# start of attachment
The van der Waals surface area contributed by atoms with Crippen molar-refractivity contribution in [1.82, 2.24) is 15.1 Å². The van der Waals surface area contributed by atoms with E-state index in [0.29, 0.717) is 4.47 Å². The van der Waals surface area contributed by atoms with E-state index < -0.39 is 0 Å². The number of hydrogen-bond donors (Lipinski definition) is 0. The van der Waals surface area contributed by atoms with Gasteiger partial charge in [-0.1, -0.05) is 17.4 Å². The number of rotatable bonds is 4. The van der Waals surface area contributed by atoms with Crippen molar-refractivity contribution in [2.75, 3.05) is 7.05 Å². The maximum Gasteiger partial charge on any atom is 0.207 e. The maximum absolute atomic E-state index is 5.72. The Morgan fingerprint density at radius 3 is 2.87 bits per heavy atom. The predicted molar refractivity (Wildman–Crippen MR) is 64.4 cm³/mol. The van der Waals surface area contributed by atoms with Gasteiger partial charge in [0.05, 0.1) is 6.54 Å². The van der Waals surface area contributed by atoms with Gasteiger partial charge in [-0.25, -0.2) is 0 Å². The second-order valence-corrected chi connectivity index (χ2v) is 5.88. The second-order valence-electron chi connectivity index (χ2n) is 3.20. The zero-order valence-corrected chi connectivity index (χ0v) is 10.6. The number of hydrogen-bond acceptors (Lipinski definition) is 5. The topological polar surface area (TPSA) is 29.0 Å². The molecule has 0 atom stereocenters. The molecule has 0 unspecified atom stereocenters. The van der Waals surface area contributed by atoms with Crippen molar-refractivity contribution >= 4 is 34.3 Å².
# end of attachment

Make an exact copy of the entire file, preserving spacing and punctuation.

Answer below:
The van der Waals surface area contributed by atoms with Crippen molar-refractivity contribution in [1.82, 2.24) is 15.1 Å². The van der Waals surface area contributed by atoms with E-state index in [0.29, 0.717) is 4.47 Å². The van der Waals surface area contributed by atoms with E-state index < -0.39 is 0 Å². The number of hydrogen-bond donors (Lipinski definition) is 0. The van der Waals surface area contributed by atoms with Gasteiger partial charge in [-0.1, -0.05) is 17.4 Å². The number of rotatable bonds is 4. The van der Waals surface area contributed by atoms with Crippen molar-refractivity contribution in [2.75, 3.05) is 7.05 Å². The maximum Gasteiger partial charge on any atom is 0.207 e. The maximum absolute atomic E-state index is 5.72. The Morgan fingerprint density at radius 3 is 2.87 bits per heavy atom. The predicted molar refractivity (Wildman–Crippen MR) is 64.4 cm³/mol. The van der Waals surface area contributed by atoms with Gasteiger partial charge in [0.05, 0.1) is 6.54 Å². The van der Waals surface area contributed by atoms with Gasteiger partial charge in [-0.25, -0.2) is 0 Å². The second-order valence-corrected chi connectivity index (χ2v) is 5.88. The second-order valence-electron chi connectivity index (χ2n) is 3.20. The zero-order valence-corrected chi connectivity index (χ0v) is 10.6. The number of hydrogen-bond acceptors (Lipinski definition) is 5. The topological polar surface area (TPSA) is 29.0 Å². The molecule has 0 atom stereocenters. The molecule has 0 unspecified atom stereocenters. The van der Waals surface area contributed by atoms with Crippen molar-refractivity contribution >= 4 is 34.3 Å².